MHSAA assistant director Kathy Vruggink Westdorp is one of eight high school association leaders who have been selected to receive a Citation from the National Federation of State High School Associations (NFHS) during this summer’s annual meeting.
The Citation is one of the NFHS’ highest honors and recognizes recipients for their contributions to the NFHS, state high school associations, athletic director and coaching professions, the officiating avocation and fine arts/performing arts programs.
In addition to serving in most of those roles over more than 20 years in Grand Rapids-area schools, Westdorp has been a national leader in a number of efforts since joining the MHSAA staff during the 2003-04 school year.
She directs the MHSAA Coaches Advancement Program (CAP) and was named NFHS Coach Educator of the Year in 2015 for her leadership of the eight-level educational program that has seen nearly 16,000 coaches complete at least the first-level unit and nearly 2,300 advance through at least the program’s fourth level.
Westdorp received the MHSAA’s Women In Sports Leadership Award in 2004 and now directs that leadership program, as well as serves as lead MHSAA administrator for competitive cheer, girls gymnastics and girls lacrosse. She currently chairs the NFHS Education Committee and NFHS Girls Lacrosse Rules Committee.
“Kathy Westdorp is an incredibly hard worker, and that’s obvious in her dedication to her sports and especially coaches education,” MHSAA Executive Director Mark Uyl said. “She’s tireless in her support for students and coaches in Michigan.”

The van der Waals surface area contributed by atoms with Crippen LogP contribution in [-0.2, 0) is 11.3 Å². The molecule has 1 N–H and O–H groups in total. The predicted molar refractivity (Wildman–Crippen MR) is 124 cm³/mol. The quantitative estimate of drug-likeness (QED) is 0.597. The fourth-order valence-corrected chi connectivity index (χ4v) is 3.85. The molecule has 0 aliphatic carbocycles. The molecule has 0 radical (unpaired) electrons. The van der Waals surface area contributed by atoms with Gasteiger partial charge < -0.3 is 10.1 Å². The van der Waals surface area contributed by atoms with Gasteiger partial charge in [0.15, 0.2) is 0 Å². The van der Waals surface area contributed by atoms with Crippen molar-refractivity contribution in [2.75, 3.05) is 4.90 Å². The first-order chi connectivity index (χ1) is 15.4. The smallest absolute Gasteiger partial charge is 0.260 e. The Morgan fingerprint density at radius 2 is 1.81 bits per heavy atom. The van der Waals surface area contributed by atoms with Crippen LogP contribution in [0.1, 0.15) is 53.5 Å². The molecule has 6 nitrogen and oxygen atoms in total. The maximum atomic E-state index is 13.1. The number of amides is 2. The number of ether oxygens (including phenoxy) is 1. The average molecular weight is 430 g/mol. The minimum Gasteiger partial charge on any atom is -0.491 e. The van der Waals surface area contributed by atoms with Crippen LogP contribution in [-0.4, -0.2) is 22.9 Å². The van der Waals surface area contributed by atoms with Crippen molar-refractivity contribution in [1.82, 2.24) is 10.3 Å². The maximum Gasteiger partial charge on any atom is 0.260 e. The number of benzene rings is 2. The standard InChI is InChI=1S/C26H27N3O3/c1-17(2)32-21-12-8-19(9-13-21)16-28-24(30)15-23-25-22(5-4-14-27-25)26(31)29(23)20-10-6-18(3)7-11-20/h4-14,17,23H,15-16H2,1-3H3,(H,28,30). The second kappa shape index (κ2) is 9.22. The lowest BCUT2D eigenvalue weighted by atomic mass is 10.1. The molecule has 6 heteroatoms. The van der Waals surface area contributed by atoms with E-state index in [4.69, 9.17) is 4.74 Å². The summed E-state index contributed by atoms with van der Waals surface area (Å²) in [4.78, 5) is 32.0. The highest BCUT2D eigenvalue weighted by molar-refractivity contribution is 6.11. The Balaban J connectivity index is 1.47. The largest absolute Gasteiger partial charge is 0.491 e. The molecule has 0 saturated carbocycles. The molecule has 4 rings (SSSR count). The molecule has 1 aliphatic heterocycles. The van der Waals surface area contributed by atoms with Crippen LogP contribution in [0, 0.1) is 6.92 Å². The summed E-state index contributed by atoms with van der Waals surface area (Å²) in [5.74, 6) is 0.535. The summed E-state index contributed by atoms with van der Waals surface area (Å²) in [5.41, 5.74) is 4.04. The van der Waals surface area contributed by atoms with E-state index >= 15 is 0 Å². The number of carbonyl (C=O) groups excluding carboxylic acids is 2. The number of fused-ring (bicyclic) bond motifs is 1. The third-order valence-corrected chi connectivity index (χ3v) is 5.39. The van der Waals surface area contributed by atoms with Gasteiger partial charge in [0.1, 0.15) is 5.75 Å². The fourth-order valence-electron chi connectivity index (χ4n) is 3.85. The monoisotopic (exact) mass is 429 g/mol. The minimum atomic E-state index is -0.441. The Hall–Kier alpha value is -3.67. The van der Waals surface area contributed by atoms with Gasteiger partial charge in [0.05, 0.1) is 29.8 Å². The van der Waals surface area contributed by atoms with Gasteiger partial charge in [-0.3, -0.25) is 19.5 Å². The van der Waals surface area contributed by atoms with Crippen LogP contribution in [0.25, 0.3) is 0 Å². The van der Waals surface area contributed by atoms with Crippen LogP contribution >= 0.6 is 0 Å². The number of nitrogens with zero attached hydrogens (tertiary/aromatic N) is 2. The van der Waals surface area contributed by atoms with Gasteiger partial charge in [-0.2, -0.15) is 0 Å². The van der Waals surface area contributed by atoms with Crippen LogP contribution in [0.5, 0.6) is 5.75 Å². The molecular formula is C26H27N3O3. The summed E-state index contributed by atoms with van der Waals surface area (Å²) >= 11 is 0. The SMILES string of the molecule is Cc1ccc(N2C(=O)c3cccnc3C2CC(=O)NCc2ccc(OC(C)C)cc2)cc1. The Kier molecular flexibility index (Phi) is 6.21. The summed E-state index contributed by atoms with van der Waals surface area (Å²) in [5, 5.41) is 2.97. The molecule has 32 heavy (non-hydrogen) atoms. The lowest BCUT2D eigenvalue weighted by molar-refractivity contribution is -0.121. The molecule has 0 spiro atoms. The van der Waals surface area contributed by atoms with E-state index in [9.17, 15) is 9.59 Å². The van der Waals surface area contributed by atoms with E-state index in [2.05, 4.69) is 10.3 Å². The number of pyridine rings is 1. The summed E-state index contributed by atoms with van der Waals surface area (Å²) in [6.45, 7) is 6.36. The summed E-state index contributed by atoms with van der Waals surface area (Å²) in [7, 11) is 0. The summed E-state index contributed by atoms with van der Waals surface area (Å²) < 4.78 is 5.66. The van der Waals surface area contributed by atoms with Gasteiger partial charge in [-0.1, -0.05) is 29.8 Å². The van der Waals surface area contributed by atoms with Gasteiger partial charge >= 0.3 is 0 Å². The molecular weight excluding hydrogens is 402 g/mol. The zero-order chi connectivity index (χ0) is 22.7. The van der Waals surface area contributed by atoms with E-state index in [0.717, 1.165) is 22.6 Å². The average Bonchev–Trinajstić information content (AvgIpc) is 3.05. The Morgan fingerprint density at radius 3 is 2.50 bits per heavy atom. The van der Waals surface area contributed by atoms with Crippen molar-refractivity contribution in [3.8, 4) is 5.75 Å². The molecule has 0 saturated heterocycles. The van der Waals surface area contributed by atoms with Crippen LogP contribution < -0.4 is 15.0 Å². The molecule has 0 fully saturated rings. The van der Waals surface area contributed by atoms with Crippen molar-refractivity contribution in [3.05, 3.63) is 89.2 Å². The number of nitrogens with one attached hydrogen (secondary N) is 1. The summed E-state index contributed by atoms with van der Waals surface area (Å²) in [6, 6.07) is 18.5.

Prior to joining the MHSAA staff, Westdorp served as a teacher, coach, athletic director, game official and school administrator. She came to the MHSAA after serving most recently as principal at Grand Rapids Forest Hills Central High School.
She also previously served as athletic director at Grand Rapids Creston and as director of health and wellness programs for Grand Rapids Public Schools, taught at Grand Rapids Central and has coached basketball, field hockey, gymnastics, track & field and volleyball. Westdorp also is a past president of the Ottawa-Kent Conference.
Michigan continued to rank 10th nationally in high school-aged population during the 2022-23 school year and continued to best that ranking in participation in high school sports, according to the annual national participation study conducted by the National Federation of State High School Associations (NFHS).
Michigan ranked ninth for overall participation nationally, based on a total of 268,070 participants who competed in sports for which the MHSAA conducts postseason tournaments. The total counts students once for each sport played, meaning students who are multiple-sport athletes are counted more than once.
Michigan also ranked ninth nationally for both girls (111,569) and boys (156,501) participation separately, while ranking ninth for high-school aged boys population and 10th for girls according to U.S. Census Bureau estimates.